The extra offerings you list aren't part of that cross. "Cool" and "credibility" are in opposition to it.

    I wouldn't include creed here, as it's the way that we express together as the church and body of Christ the conviction that is essential if we're to follow Him.

  4. Brian

    Sometimes the church is offered, rather than Christ.

    An actual letter from a church librarian...

    "Thank you for your email asking how to become a Christian.

    "Becoming a Christian is a process. If you do not have a lot of background or familiarity with Christian belief and practice the best way to learn more is to visit and experience life in a parish setting. Attending worship and getting a feel for the local parish community is one of the best ways to begin the process of becoming a Christian. When you are comfortable doing so I would encourage you to identify yourself to the parish priest or other members of the congregation and say that you are interested in learning more and perhaps becoming a Christian.

    "In our Christian tradition full entry into the church comes with the sacrament of baptism. If you have not been baptized then most churches offer courses of instruction and information about Christian formation that lead to baptism and full participation in the worshipping life of the community.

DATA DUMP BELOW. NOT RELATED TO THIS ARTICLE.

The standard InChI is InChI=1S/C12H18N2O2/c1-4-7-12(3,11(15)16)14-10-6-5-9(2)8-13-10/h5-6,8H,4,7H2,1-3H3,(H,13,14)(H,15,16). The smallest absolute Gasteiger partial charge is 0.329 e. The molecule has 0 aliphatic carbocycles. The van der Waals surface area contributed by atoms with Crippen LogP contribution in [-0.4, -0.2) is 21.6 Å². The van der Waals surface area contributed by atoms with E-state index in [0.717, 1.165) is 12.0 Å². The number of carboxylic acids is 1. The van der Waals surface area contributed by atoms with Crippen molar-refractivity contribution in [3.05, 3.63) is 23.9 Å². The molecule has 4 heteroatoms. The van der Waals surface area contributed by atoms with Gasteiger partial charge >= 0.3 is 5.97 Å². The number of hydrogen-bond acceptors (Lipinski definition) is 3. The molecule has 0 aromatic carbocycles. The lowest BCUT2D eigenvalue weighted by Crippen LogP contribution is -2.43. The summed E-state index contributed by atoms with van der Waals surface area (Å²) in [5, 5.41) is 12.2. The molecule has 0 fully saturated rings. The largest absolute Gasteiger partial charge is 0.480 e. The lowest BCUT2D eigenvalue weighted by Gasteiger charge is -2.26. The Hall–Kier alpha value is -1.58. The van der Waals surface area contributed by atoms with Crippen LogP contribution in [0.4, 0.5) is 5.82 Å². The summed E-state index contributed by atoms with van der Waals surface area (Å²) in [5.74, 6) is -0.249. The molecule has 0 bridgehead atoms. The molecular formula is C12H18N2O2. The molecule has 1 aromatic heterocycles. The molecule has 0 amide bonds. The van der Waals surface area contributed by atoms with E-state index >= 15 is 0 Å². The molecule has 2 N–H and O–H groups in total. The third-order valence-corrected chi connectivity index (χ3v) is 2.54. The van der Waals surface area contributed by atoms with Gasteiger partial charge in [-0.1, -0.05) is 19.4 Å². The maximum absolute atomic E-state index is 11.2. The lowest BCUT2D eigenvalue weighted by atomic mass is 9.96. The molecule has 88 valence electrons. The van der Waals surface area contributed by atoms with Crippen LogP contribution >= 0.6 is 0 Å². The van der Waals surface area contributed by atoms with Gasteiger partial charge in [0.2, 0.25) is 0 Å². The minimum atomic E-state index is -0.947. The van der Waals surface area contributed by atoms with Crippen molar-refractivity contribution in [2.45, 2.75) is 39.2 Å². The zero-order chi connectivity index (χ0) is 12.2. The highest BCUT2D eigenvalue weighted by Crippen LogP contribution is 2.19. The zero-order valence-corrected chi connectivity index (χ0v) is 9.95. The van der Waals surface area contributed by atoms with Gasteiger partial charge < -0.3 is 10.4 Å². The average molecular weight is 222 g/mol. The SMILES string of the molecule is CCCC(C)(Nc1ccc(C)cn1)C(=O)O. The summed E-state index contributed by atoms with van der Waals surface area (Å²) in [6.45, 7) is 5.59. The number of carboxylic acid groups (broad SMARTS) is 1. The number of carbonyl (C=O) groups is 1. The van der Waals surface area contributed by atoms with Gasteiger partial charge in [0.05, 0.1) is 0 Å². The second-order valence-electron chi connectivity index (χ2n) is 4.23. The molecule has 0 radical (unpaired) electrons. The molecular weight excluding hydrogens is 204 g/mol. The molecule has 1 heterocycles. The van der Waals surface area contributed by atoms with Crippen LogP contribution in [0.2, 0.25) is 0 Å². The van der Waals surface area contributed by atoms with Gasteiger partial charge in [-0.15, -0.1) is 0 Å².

"Whatever your past involvement -or lack of it -- with a Christian community I would encourage you to visit a local parish and to make contact with the clergy or congregational leadership to express your interest and to find out you might wish to proceed.

    "I have a small booklet which I would be pleased to send you if you would like some written information and background about our Church. There is no charge for this booklet and I would be glad to send it if you wish to give me a mailing address.

  5. Glen

    Hi John,

    Yes the Christ we offer is always Christ crucified. We must make clear that receiving Him is, inescapably, receiving His way also - the way of the cross. And I agree that "cool" and "credible" are in opposition to that way - they are worldly power and wisdom that empty the cross of its power.

    Hi Brian,


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  8. woldeyesus

    Without a trained disciple's know-how of securing Christ's self-revelation at his unique death on the cross, to personally baptize and to teach, one is no better than a thief who is here to "steal, kill, and destroy" (John 10:10).